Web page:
A student sits and struggles with a one-page essay,
Could Professor Simpson reappear once again with words of encouragement thoughtfully
At the end of a day filled with mistakes and uncertainty,
Will a student doing her best encounter ears of empathy?
Her moth featured on the classroom wall.
Her confidence rising more than ten meters tall.
Do we teach how we were taught, or how we would like to teach? Returning to past teachers can
help to reconsider present teaching ways.
Session 2, Page 1: Multiple Intelligences in Flow
Teachers first viewed two film excerpts representing
traditional and unconventional teaching styles from the The
Dead Poets Society. Teachers then wrote about a learning
situation where they experienced ?flow?? a state of
complete immersion in an activity
such as playing a musical instrument, or solving a math
problem. Small group and whole class sharing followed.
Next, teachers selected two of Gardner?s multiple
that best represented their flow
experience by writing each one on separate post-it notes,
which they then placed under corresponding headings of
intelligences arranged across the classroom blackboard. A
whole-class discussion on the emerging pattern of post-its
followed. Finally, teachers placed their post-its on page 1 of
their resolution scrapbooks and then, in writing, reflected on
connections between their flow experience and what it means
to be a teacher.
The Teachers? Responses:
Bodily Kinesthetic Naturalistic,
Logical Mathematical Visual Spatial,
A state of timeless concentration.
Bad bio insomnia in the outside enviro labs of my third
a research paper hopeless tired drained
Sitting under an evening sky the stars brought a
moment of clarity
Overtired, time flew my Results
Smallest distractions irritate, and fade into a bubble of
One idea leads the next, never ending struggle of
possibilities, of seeing the small details.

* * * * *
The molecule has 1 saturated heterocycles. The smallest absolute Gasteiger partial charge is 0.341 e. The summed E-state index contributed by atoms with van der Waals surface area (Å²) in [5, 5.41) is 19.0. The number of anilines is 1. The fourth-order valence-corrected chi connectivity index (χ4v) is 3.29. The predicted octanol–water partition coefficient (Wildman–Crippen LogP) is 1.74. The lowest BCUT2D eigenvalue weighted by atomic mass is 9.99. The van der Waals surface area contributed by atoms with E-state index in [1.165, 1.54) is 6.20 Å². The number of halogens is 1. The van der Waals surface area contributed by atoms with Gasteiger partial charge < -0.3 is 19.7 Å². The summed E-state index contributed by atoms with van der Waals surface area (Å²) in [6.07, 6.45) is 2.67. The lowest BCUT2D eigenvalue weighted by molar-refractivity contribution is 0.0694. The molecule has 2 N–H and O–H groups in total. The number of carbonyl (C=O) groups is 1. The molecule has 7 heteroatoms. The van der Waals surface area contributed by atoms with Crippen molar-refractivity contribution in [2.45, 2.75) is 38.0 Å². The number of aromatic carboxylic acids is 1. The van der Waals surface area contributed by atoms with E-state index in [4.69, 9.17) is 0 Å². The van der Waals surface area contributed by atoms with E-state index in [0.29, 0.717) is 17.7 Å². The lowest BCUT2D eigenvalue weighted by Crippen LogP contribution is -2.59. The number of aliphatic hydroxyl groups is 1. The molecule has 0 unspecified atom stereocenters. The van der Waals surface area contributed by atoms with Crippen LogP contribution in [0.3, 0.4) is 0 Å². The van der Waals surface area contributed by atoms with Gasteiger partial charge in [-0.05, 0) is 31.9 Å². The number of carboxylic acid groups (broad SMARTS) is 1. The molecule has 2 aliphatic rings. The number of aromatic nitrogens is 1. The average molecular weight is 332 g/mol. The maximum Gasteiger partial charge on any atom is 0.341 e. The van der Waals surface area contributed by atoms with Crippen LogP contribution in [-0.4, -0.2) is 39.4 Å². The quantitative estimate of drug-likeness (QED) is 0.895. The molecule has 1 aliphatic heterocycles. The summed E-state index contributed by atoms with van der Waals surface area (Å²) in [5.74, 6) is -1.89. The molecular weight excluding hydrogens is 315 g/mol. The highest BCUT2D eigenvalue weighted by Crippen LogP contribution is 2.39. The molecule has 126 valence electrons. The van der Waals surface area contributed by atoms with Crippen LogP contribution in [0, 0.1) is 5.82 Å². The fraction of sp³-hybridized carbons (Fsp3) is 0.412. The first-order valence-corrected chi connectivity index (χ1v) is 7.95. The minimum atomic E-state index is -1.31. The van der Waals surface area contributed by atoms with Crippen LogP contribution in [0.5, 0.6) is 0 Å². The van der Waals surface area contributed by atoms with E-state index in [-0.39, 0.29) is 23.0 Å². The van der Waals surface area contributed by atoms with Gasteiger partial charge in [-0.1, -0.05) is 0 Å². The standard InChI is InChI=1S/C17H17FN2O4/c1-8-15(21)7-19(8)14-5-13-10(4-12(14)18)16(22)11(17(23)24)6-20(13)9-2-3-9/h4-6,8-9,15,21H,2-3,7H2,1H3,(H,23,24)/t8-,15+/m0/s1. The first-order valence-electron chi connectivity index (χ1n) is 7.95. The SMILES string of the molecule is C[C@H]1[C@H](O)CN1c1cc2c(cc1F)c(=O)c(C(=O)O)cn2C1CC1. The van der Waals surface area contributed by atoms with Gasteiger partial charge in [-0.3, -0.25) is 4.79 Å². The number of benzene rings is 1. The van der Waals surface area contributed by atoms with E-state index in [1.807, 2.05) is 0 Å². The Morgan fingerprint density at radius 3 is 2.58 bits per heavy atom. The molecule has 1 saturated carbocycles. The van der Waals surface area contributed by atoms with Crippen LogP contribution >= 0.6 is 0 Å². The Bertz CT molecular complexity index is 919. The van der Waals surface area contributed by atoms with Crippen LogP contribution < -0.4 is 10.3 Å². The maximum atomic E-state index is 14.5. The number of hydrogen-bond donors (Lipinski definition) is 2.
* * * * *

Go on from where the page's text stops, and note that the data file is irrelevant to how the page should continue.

Pouring over war diaries
Respecting the boundaries?fact or fiction
The memories of the dead.
FiFgiugruer4e:4M: uMltuipltliepilnetienlltieglelingceencine in
teach 1 teaching
You always knew it was going to go that way,
Flies by in time
A recurring happening
Nothing else exists, I wrote it again and again and again my fingers kept
Typing TIMELESS concentration in visual spaces.
In the logical details of the greater picture
Never bored or impatient,
Leaving a bubble of concentration
We will never stop reaching for
In our classrooms.
Two at a time.
Emerging from the flow of
absorbed in deep satisfaction
Visual details in space
Teachers have their own ways of learning.
Their own approaches to teaching.
Show and tell,
The classroom as exploratory laboratory,
A studio where
hours fly by
Does time stand still in classrooms today?
Are students permitted to keep
writing and writing,
minds focused on the scene,
fingers typing and typing?
Are students allowed
countless hours to pour,
searching the world
for answers and more?
Do classrooms allow students
to write, read, delete,
where learning and teaching meet?
Remember the learning that made you flow
Think of those times when you want your students to know.
Session 2, Page 2: Sibling as Co-Authors of Our Teaching.
The sibling positions that individuals assume in their families
play important roles in the formation and enactment of their teacher
. After sharing excerpts from novels
(Frank, 1993; Hinton, 1967; Patterson, 1980)
capturing the essence
of characters portraying specific sibling positions, teachers
identified their own sibling positions. Next, after grouping
themselves according to these positions, each group brainstormed
and presented a list of characteristics representing their specific
sibling position. To make connections between sibling position and
teaching narrative, each teacher first constructed a foldable booklet
(Fisher, Zike & Frey, 2007)
by folding a piece of construction
paper in half lengthwise and then making three equally distanced
flaps by cutting horizontally from the edge of the top page up to the
fold. Next, to represent their own sibling position, each teacher
selected three characteristics from their brainstormed list, writing
one characteristic on the top of each booklet flap.
Under each corresponding flap, each teacher then addressed, in writing, the implications
of that characteristic for their teaching practice. A whole group discussion ensued.
The Teachers? Responses:
Who am I?
An Only Child
Overachieving Responsible Adventurer, I am the centre of my family.
Beloved pride of the family
Fused on work.
An independent individual
Who can bear down and survive
moments of extreme stress in teaching.
An Eldest Child
Reliable Sacrificing Leader, I am the one